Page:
After chop suey dinner on the lanai, we retreated to the parlor. This was the largest room in the beach house, one doubling as living room and spare bedroom. It was decorated with an eclectic mix of art, everything from a copper cistern with Chinese markings to hand-stitched murals of peacocks and roosters. A TV played the track and field try-outs for the Summer Olympics. I sprawled across the pune’e I’d shared with Gramma and Troy small kid time. Daddyo melted into his Lazy Boy. He swilled a martini from a water glass, resting the glass on an end table with a faux marble top. Gramma sat on a cushioned chair on the western side of a picture frame window. Every morning, she’d camp there to survey the pastureland and the red scar of road that led to the mountain house. She felt my mother had spoiled me. She liked to tell me about Daddyo’s Kaimuki childhood, stories about him being beaten by the gentleman boarder, rarely getting enough to eat, and sharing a toilet with ten other people. Perhaps she felt that by sharing these agonies I’d wake up and appreciate how much I had. Instead, I blamed Gramma for allowing my father to be raised by her impoverished mother.

Gramma smoked through a chrome holder. She sucked hard to fill her lungs because a filter blocked most of the tar and nicotine. She made up for the lost drug by lighting up more. She tapped her cigarette against a copper can on the table, knocked the head off her ashes, and studied me through her bifocals. “Why aren’t you in da Olympics, Peanut?”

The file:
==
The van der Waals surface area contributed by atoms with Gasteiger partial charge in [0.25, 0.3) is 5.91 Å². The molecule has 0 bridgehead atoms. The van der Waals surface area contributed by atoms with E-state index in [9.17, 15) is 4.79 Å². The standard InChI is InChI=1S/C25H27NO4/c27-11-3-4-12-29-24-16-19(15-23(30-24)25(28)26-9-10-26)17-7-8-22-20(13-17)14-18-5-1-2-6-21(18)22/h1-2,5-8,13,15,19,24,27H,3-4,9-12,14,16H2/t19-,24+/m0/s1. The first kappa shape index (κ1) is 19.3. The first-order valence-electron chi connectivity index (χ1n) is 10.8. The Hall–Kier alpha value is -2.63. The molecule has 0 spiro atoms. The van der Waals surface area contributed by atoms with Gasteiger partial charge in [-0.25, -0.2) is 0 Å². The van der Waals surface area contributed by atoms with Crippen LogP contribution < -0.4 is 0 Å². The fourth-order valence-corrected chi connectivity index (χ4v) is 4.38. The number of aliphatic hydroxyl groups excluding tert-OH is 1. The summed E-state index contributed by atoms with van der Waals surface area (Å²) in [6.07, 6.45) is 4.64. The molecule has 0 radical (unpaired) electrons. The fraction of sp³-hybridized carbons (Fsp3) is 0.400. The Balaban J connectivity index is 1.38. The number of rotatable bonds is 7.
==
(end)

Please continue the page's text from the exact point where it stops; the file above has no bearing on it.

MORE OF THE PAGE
“I’m lousy at sports,” I replied.

My father shook his glass and the cubes rattled. “Ha,” he said. “I know the real reason.”

“Wot’s dat, Buddy?”

“Kirby’s gotta lazy streak a mile wide.”

My grandmother rarely attacked me when we were alone. Something about having her son in the same room brought out the worst in her, giving her the green light to tear into me or anyone who aggravated my father.

“Were you in the Olympics?” I asked Daddyo.

“I was good at the hurdles,” he answered. “Took third at the state championship.”

“That’s a far cry from the Olympics.”

Gramma cleared her throat. “Yo’ fathah was off fightin’ a world war.”

“Not in high school,” I told her.

“Kirby,” my father said, “why don’t you try out for track and field at Punahou?”

“Maybe I will.”

“I’m not holding my breath.”

Gramma coughed. “Heard yo’ grades are terrible,” she said.

“I get Bs and Cs.”

“Don’t you study?”

“Yeah. I study lots.”

Daddyo lifted his leg and farted. “Good colleges won’t want ‘im, mother.”

“Christ, wot’ll Peanut do?”

“Become a clerk.”

I sat up on the pune’e. “Do clerks make decent money?”

“No,” Daddyo answered.

“Doesn’t Mom’s brother clerk at Mass Envelope?”

“He sure does. That’s why your Uncle Harold lives in a tiny apartment with no family and can only afford a cat for company. He badgers your mother for money.”

Gramma knocked off a new ash head. “Puah keed won’t have a pot to pee in.” She accused Troy of being “a pakalolo fiend” because his eyes looked glassy. “How’s that big horse?” she asked, referring to my mother. She called my kid sis Jen “a lil skeleton” and said she’d heard the big horse dragged the lil skeleton all over town on shopping sprees.

Daddyo called my brother “a bum and a mahu” and my mother “a shopaholic.” He told Gramma that Jen ate with her mouth open and “smacked her lips like a goddamn pig.”

Gramma sucked and blew smoke through her nose. A tobacco cloud rolled over the table.